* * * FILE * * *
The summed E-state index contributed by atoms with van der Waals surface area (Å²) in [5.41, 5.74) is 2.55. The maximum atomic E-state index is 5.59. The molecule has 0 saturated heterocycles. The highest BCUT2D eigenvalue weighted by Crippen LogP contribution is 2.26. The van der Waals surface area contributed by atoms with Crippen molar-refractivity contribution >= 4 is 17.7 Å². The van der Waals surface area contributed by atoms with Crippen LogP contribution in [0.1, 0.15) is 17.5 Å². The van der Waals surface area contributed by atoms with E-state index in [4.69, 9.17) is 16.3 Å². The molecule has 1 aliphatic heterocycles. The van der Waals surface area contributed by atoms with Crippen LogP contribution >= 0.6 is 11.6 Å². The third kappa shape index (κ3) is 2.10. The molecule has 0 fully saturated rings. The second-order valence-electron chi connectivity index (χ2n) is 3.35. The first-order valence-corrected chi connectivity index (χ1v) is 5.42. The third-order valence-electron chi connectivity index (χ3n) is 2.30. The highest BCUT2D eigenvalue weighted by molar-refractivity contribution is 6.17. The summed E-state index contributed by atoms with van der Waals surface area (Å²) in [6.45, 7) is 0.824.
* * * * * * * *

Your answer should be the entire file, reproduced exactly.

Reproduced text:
The summed E-state index contributed by atoms with van der Waals surface area (Å²) in [5.41, 5.74) is 2.55. The maximum atomic E-state index is 5.59. The molecule has 0 saturated heterocycles. The highest BCUT2D eigenvalue weighted by Crippen LogP contribution is 2.26. The van der Waals surface area contributed by atoms with Crippen molar-refractivity contribution >= 4 is 17.7 Å². The van der Waals surface area contributed by atoms with Crippen LogP contribution in [0.1, 0.15) is 17.5 Å². The van der Waals surface area contributed by atoms with E-state index in [4.69, 9.17) is 16.3 Å². The molecule has 1 aliphatic heterocycles. The van der Waals surface area contributed by atoms with Crippen LogP contribution >= 0.6 is 11.6 Å². The third kappa shape index (κ3) is 2.10. The molecule has 0 fully saturated rings. The second-order valence-electron chi connectivity index (χ2n) is 3.35. The first-order valence-corrected chi connectivity index (χ1v) is 5.42. The third-order valence-electron chi connectivity index (χ3n) is 2.30. The highest BCUT2D eigenvalue weighted by molar-refractivity contribution is 6.17. The summed E-state index contributed by atoms with van der Waals surface area (Å²) in [6.45, 7) is 0.824.